Succession, Beef and The Bear were the big winners at the Emmy Awards, which took place on Monday in Los Angeles.
Sarah Snook, Kieran Culkin and Matthew Macfadyen all took home acting prizes for Succession, while the show also won best drama series overall.
Creator Jesse Armstrong said it was “a great sadness to end the show, but it was a great pleasure to do it”.
Also at the ceremony, Sir Elton John won his first Emmy Award, finally giving him EGOT status.
That means he has joined an exclusive club of performers who have won an Emmy, Grammy, Oscar and Tony award.
Elton Live: Farewell From Dodger Stadium won best live variety special, marking the British singer-songwriter’s first Emmy nomination and award.
However, Sir Elton could not pick up the honour after having a knee operation. He wrote on Instagram that he was “on cloud nine” after the win and joked that his knee problem was “a gentle reminder, perhaps, of a lifetime spent jumping off pianos”.
He added: “Honoured to have joined the hallowed ranks of EGOT winners, here’s to the joy of music and the magic it brings to our lives!”
Other winners on the night included The White Lotus and Abbott Elementary.
Succession, the critically acclaimed drama about a media mogul and the power struggles between his dysfunctional family, concluded last year after four seasons.
It was rewarded generously at the Emmys, winning best drama series and prizes for writing and directing, while Snook and Culkin won best leading drama actress and actor for playing Shiv and Roman Roy respectively.
“The bar was set so high and that was what spurred us on,” Snook said of Succession’s success.
She also thanked her parents, telling them: “Mum and dad – thank you for having a dress-up box when I was a kid, this is where it gets you!”
Snook dedicated the award to her daughter, commenting: “The biggest thank you I think though is to someone who won’t understand anything that I’m saying at the moment, but I carried her with me in this last season and really it was her who carried me.
“It’s very easy to act when you’re pregnant because you’ve got hormones raging and it was more that the proximity of her life growing inside me gave me the strength to do this and this performance.”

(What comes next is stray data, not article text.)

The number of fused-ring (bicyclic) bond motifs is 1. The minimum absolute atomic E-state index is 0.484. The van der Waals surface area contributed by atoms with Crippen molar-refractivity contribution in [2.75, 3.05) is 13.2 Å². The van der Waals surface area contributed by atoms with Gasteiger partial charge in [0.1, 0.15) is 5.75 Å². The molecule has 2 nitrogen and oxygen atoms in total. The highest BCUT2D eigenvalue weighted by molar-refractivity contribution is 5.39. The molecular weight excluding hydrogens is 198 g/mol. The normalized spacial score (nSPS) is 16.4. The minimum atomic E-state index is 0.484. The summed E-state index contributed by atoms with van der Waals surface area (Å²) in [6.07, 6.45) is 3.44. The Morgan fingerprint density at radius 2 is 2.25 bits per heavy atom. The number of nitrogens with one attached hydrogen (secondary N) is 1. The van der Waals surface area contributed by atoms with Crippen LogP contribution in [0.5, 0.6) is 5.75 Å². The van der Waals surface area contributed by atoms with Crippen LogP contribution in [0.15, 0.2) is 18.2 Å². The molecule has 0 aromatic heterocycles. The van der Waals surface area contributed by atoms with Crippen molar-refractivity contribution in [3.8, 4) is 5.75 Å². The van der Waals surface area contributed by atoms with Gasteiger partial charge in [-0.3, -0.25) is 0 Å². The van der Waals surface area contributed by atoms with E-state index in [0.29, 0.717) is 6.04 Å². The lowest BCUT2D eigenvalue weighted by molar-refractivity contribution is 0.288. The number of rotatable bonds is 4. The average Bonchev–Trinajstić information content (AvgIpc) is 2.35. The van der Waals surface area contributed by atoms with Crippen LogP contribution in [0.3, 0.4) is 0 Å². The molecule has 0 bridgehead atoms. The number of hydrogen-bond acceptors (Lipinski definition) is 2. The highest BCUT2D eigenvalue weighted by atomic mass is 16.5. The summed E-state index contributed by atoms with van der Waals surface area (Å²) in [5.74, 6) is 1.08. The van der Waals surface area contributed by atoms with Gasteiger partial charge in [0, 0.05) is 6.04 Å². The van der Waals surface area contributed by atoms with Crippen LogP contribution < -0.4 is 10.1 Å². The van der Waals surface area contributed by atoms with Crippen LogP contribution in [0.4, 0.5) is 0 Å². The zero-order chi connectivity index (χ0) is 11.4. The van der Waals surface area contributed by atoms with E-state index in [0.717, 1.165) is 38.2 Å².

Co-star Culkin paid tribute to Armstrong “for being a brilliant writer, showrunner and gentleman”.
Culkin also thanked his two children and wife, before addressing her from the stage: “And Jazz, I want more [children]. You said maybe, if I won!”
He beat fellow Succession stars Brian Cox and Jeremy Strong, who had also been nominated in the best drama actor category.
In his own acceptance speech, British actor Macfadyen, who played Shiv’s husband Tom, joked: “I must make special mention to my on-screen wife Sarah Snook, and my other on-screen wife Nicholas Braun.”
Braun, a fellow nominee, plays Cousin Greg in Succession, and the two characters’ relationship was a favourite with viewers.
“Acting with you has been one of the most wonderful things in my career, so thank you Nick, thank you Sarah,” Macfadyen added.
Armstrong, the Shropshire-born screenwriter who created the series, also scooped the top prize for best writing in a drama series.
In his speech, Armstrong referred back to the show’s main plotline, joking: “For some reason, the name of a certain Australia-born media mogul, Rupert Murdoch, springs to mind.”
He added: “I come from the UK and the show is about things that are close to the centre of American life and politics, and we’ve always been met with generosity and good faith and that’s part of America’s tradition of being very welcoming to outsiders.”